I talked to a woman who’d recently lost her mother and bought a lion necklace in her memory, and a little boy who bought a scooter because his mother said he refused to ride a bike. A guy (wearing a political hat representing a person I oppose with all my being) and his wife stopped by, and when she spotted the jewelry, he didn’t once say an unkind word to her (not that I anticipated he would, just to be clear) about her taking 45 minutes to go through the unsorted costume jewelry. He just seemed happy that the sun was out, like we all were. He even brought her back the next day. Lesson learned: garage sales can bring people of opposing views together if both parties are willing to rise above the rift and difference. There was also the guy who my son-in-law is convinced was flirting with me as he bought my Moody Blues and Elton John CDs, but I think he was just enthusiastic about music and talking about JBL (or was it JVC?) speakers.

God knows the proceeds of a garage sale won’t make any of us rich. This weekend I netted about $50, $10 of which went to pay for a tuna sub on Friday and a calzone on Saturday. The rest I spent on the way home at the gas pump and at Willy’s Smokehouse in Harrisville, PA (population: not too many), home of the most amazing smoked salmon and, I’m told, ham salad. The salmon was my splurge from the booty; the ham salad was Jim’s.

I love smoked salmon, but it’s spendy. I’m not much into the thinly sliced stuff you get in a flat package that you pay $10 for 4 ounces for at the meat counter (although in a pinch…lox and bagels…). I prefer a filet-o-fish, one that looks like this:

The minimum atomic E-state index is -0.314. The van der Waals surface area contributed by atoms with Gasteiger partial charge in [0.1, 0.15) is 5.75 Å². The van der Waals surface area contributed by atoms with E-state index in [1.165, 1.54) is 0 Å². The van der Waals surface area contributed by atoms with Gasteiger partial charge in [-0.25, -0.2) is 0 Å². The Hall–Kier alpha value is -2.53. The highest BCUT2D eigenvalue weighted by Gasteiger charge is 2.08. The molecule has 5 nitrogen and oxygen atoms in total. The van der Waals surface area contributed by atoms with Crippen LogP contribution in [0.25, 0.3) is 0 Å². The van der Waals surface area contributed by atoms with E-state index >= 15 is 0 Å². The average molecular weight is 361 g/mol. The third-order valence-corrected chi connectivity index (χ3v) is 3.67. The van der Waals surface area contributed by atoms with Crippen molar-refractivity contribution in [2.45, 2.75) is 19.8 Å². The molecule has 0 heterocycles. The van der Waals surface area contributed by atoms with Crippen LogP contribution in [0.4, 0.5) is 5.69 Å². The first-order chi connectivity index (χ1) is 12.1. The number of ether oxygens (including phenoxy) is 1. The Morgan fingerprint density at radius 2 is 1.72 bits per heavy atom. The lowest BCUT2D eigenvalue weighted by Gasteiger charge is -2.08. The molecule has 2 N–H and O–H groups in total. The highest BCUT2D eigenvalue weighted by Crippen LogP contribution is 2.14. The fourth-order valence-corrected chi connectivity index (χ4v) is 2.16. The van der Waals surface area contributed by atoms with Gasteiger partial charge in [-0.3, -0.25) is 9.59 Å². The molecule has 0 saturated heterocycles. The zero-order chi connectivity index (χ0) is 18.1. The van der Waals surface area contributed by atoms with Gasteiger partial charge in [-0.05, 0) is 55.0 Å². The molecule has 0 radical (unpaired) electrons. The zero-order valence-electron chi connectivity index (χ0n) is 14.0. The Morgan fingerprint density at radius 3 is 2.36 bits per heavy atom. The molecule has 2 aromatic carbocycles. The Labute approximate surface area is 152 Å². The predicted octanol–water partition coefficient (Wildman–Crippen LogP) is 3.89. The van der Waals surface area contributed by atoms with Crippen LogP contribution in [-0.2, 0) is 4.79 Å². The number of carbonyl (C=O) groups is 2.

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I forgot to take a photo before I dug into it for breakfast yesterday, but you get the idea.

I had in mind two specific purposes for this lovely filet: smoked salmon on an English muffin with a dippy egg (yesterday’s breakfast), and this no-fail, amazing recipe for quesadillas:

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Even though the recipe comes from one of the companies that sells the thinly sliced stuff you find at the meat counter, I can attest that it is best with the kind of smoked salmon you flake off a filet.

I’ve mentioned before on this blog about how tight $$ is (see Sometimes We’re Our Own Guardian Angels). And it still is, like it is for many millions of us sometimes or all the time. The $50-minus-gas profit would have paid for some groceries, part of the phone or electric bill, or more petro. And that’s what makes this salmon so special. For me it was like splurging on a pack of fancy-ish underwear or a pair of flip-flops. When you have an extra $20…money can buy a little happiness, even if it’s fleeting.

I will garage sale for salmon (and ham salad because I love Jim). The next sale is in August. If you’re in the area, stop by. We’ll get you a lawn chair and a plastic cup of something, and you can watch and talk to people with us. Bring something to sell. You just might make enough to buy a little something for yourself.